Jail death prompts new suit
The parents of a Memphis teen who died after being restrained in a Rutherford County jail last year have filed a new lawsuit in relation to his death, this time against the Nashville forensics company that ruled his death natural.
Read more on Daily News Journal

Given the horrific tragedy that occured on the Taconic Pkwy in NY isn’t it about time we get serious about DUI?

Question by bonobo: Given the horrific tragedy that occured on the Taconic Pkwy in NY isn’t it about time we get serious about DUI?
If this isn’t the straw that broke the camel’s back then I’d hate to see what is. Please note that I did not use the word “accident” because it was murder plain and simple.

Best answer:

Answer by cyanne2ak
Personally, I think that if a death occurs as a result of a DUI, the offender should be charged with 2nd degree murder – the knowing killing of a human being. Everyone knows that getting behind the wheel drunk is substantially certain to injure or kill another. Period.

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New driving legislation bites man hard

New driving legislation bites man hard
Milo Yakibchuk admits after a night of karaoke and drinking earlier this month he was rowdy, loud and inebriated, but was certain of one thing — he wasn’t about to drive home.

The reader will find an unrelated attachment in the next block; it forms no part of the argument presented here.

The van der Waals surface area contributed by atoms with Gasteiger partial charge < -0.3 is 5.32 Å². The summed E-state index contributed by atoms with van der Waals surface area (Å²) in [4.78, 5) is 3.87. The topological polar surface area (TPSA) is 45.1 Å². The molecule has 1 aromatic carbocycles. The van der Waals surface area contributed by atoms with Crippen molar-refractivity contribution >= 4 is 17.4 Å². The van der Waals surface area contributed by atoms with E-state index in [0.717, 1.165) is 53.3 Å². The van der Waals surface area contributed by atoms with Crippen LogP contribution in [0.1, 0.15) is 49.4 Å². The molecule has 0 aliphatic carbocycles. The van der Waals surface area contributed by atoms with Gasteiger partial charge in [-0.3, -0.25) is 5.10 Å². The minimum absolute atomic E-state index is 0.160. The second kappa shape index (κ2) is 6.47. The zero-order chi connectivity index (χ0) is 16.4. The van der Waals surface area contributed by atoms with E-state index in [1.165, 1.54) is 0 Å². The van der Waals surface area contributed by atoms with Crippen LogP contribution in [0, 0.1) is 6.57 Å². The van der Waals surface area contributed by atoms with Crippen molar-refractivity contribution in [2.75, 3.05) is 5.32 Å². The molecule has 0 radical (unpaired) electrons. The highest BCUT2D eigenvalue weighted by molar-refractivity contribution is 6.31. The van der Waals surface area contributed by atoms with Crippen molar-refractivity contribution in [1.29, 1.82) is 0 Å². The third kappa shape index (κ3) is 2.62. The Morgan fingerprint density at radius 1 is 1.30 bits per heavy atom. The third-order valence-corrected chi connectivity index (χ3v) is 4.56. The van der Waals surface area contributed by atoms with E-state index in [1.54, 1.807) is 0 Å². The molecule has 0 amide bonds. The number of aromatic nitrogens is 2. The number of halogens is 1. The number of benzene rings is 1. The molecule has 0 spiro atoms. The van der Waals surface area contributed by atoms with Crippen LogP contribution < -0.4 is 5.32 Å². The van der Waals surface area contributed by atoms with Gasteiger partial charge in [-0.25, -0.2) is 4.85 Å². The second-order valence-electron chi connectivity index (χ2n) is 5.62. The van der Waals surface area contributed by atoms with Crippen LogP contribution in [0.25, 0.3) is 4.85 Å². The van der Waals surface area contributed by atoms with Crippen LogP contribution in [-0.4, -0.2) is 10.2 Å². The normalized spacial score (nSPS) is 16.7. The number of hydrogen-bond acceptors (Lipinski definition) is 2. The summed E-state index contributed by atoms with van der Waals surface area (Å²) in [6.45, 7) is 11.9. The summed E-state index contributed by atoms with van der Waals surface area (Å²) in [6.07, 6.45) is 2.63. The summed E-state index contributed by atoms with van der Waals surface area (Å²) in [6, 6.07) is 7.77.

Read more on Kelowna Capital News

Thursday, November 25
8 a.m.: The Trinity Church Turkey Trot 5K run and walk; begins and ends at Trinity Church, 33 Mercer Street. 11:30 a.m.: The Santa Express, Christmas Train Ride to meet Santa; departs from Flemington PRR station. Trains also depart at 1 and 2:30 p.m.
Read more on Princeton Town Topics

How much is SR22 Insurance?

How much is SR22 Insurance?

There are a number of reasons why a person may have to get an SR22 insurance policy including too many speeding tickets, driving without insurance, excessive accumulation of points on one’s driver’s license, driving under the influence, and various other reasons.

Sooner or later the people that are required to have an SR22 filing with their local DMV before their license will be reinstated start hearing from friends, family, and doing some research on their own that SR22 insurance is going to be a lot more expensive than their insurance policy was before. The question is how much more expensive?

The average cost of an SR22 insurance policy is going to depend on the reason why your license was suspended or revoke for in the first place. If you are a DUI offender who has to get an SR22 to get your license back, the cost is going to depend on a number of factors including:

Was this a first, second, third, or more offense?
Was there an accident?
Did the accident result in injuries to any other person?

These are just a couple of examples of the items your insurance company is going to look at when quoting you a price on your SR22 insurance for a DUI offense. A standard first offense DUI offender should expect to pay between 3 and 5 times as much per month for their SR22 insurance as they were paying on their regular auto insurance rates. So if you were paying a month for your car insurance before the DUI offense, you should expect to pay between 0 and 0 a month for the next 3-years following the reinstatement of your license following your suspension or revocation period.